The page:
Referenced by
Citing PatentFiling datePublication dateApplicantTitle
US2596787 *Nov 2, 1945May 13, 1952United States Steel CorpButterfly valve
US2982305 *Jul 30, 1958May 2, 1961Grove Valve & Regulator CoValve construction
US3000609 *Jul 11, 1958Sep 19, 1961Grove Valve & Regulator CoValve construction
US3049335 *Aug 15, 1958Aug 14, 1962Bouchayer & Viallet EtsButterfly gates
US3442489 *Mar 3, 1967May 6, 1969New York Air Brake CoLow torque butterfly valve
US3485476 *Sep 19, 1966Dec 23, 1969Fisher Governor CoButterfly valve
US3653632 *Jun 15, 1970Apr 4, 1972Meloni LivioFluid dynamic profile
US3759499 *Jun 30, 1970Sep 18, 1973Ingbuero Fur Angewandte PhysikDecontamination of internal combustion engine exhaust gases and devices for the implementation of the procedures
US3903215 *Aug 31, 1973Sep 2, 1975Gen Motors CorpSonic throttle carburetor
US3971414 *Apr 2, 1974Jul 27, 1976Kieley & Mueller, Inc.Servo butterfly valve and vane
US4194722 *Oct 11, 1977Mar 25, 1980International Telephone And Telegraph CorporationButterfly valve having high performance disc
US4344396 *Apr 18, 1980Aug 17, 1982Yamaha Hatsudoki Kabushiki KaishaInduction system of multi-cylinder engine
US4420438 *Dec 9, 1981Dec 13, 1983Goosen Carl CCarburetor throttle valve method and apparatus
US4489917 *Feb 10, 1983Dec 25, 1984Baumann Hans DLow torque valve disc for lined butterfly valves
US4508139 *Apr 30, 1984Apr 2, 1985Teumer Henry ETop-entry check valve
US4962783 *Oct 16, 1989Oct 16, 1990Allied-Signal Inc.Butterfly valve apparatus and method
US4964422 *Aug 17, 1989Oct 23, 1990Allied-Signal Inc.Butterfly-type check valve
US4964431 *Oct 16, 1989Oct 23, 1990Allied-Signal Inc.Butterfly valve apparatus and method
US4967778 *Oct 16, 1989Nov 6, 1990Allied-Signal Inc.Butterfly valve apparatus and method
US4967997 *Oct 24, 1989Nov 6, 1990Allied-Signal Inc.Butterfly valve with intra-shaft actuator means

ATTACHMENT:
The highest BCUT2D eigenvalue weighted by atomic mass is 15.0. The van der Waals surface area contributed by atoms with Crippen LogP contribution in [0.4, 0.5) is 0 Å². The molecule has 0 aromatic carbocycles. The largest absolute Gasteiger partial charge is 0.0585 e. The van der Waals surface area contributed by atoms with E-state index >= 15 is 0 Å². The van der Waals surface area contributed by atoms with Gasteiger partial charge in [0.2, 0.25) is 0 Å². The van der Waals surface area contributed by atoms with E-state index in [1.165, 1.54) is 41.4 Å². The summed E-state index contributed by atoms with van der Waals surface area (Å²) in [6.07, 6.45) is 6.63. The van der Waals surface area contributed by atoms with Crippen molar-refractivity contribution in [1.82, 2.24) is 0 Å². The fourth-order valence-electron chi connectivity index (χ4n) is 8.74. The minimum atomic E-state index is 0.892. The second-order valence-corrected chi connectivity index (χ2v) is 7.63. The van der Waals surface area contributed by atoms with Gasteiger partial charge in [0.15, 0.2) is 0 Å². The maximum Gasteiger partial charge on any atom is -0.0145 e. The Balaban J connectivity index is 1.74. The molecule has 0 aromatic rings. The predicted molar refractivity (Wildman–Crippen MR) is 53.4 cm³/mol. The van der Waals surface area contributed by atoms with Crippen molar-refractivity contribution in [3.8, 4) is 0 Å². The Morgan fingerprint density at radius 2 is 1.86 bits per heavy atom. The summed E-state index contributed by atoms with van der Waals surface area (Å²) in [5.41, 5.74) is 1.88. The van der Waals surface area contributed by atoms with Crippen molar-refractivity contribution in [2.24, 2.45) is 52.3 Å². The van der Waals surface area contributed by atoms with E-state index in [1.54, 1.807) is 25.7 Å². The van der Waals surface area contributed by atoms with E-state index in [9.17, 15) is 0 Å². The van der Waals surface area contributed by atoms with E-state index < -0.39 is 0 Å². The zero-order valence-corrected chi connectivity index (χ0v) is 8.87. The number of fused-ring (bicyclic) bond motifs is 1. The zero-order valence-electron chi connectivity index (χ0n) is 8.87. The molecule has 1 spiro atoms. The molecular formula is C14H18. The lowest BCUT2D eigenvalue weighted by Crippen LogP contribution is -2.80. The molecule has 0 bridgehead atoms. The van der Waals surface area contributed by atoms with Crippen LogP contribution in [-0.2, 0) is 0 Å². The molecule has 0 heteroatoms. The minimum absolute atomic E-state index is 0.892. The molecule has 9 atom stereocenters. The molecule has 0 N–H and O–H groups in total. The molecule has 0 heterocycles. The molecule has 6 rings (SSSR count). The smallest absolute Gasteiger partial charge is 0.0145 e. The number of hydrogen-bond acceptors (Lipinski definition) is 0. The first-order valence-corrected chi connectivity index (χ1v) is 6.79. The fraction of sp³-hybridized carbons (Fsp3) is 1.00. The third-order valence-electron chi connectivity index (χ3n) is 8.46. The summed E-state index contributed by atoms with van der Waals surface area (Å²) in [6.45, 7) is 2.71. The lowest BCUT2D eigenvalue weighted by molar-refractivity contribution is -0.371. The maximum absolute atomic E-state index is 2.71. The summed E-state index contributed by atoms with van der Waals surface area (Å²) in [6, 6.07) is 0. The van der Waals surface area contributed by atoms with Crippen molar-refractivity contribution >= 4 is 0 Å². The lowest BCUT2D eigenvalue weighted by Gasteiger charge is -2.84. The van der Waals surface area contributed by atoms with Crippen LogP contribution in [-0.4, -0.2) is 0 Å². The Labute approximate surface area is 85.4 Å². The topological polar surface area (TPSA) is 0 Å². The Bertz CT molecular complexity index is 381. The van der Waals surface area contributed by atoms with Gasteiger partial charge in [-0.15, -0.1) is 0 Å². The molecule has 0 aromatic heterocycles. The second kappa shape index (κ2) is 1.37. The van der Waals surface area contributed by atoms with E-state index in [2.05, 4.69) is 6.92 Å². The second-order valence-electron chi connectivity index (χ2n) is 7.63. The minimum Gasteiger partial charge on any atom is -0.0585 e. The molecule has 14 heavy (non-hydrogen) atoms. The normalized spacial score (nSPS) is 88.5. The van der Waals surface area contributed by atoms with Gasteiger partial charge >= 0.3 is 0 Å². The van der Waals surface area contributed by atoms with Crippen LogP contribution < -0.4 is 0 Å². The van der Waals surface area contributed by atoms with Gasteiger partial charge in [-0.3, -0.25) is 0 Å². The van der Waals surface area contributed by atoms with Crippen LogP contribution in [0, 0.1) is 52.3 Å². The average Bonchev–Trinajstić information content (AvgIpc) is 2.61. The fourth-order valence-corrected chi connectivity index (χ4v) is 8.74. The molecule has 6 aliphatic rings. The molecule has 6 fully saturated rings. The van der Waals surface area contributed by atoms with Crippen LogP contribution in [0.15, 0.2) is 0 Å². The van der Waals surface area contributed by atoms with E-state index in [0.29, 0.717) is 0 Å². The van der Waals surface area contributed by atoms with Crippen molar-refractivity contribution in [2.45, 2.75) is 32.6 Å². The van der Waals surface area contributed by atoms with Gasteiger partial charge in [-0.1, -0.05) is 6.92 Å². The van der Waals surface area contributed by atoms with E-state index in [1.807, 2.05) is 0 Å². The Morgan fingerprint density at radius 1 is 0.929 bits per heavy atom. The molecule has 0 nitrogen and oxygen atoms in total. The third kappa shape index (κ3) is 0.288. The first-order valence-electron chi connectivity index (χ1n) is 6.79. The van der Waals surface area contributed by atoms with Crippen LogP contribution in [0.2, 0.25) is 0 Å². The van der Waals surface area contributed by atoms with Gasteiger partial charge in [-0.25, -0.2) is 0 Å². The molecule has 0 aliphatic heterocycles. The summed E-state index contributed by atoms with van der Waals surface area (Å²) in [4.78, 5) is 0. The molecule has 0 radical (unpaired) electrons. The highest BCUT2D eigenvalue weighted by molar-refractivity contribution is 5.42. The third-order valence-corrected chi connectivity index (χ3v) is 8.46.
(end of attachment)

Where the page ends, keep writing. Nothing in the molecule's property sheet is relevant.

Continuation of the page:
US4969485 *Oct 16, 1989Nov 13, 1990Allied-Signal Inc.Butterfly valve apparatus and method
US4995414 *Jun 6, 1990Feb 26, 1991Allied-Signal Inc.Butterfly valve method and apparatus
US5000212 *Jun 15, 1990Mar 19, 1991Allied-Signal Inc.Butterfly valve method and apparatus employing variably positionable pivot shaft
US5000213 *Jun 6, 1990Mar 19, 1991Allied-Signal Inc.Butterfly valve method and apparatus
US5005804 *Jun 6, 1990Apr 9, 1991Allied-Signal Inc.Balanced-torque butterfly valve
US5067506 *Jun 26, 1990Nov 26, 1991Allied-Signal Inc.Flight craft with fluid systems which incorporate butterfly valves, and butterfly valve methods and apparatus
US5102097 *Apr 12, 1991Apr 7, 1992Allied-Signal Inc.Butterfly valve with plural-fence modulator plate
US5195719 *Jun 12, 1992Mar 23, 1993Allied-Signal Inc.Butterfly valves with actuators carried on valve plate
US5465756 *Dec 21, 1994Nov 14, 1995Alliedsignal Inc.Butterfly valve plate for a pneumatic surge valve
US7213568 *Apr 15, 2005May 8, 2007Arctic Cat Inc.Throttle body and plate
US7481198Mar 28, 2007Jan 27, 2009Arctic Cat Inc.Throttle body and plate
US9377119 *Jun 5, 2014Jun 28, 2016Flextronics Automotive, Inc.Solenoid actuated butterfly valve
US20060231070 *Apr 15, 2005Oct 19, 2006Tweet Ole EThrottle body and plate
US20070163539 *Mar 28, 2007Jul 19, 2007Arctic Cat Inc.Throttle body and plate
US20110024660 *Jul 29, 2009Feb 3, 2011Baumann Hans DAngle-seating butterfly vane and method for producing the same
US20150059896 *Jun 5, 2014Mar 5, 2015Flextronics Automotive, Inc.Solenoid actuated butterfly valve
CN104024604A *Dec 19, 2012Sep 3, 2014大陆汽车有限责任公司Valve device for a motor vehicle
WO2013102562A1 *Dec 19, 2012Jul 11, 2013Continental Automotive GmbhValve device for a motor vehicle
Classifications
U.S. Classification251/283, 261/41.5, 251/305, 261/65
International ClassificationF02M19/00, F16K1/22
Cooperative ClassificationF16K1/222, F02M19/00
European ClassificationF16K1/22C, F02M19/00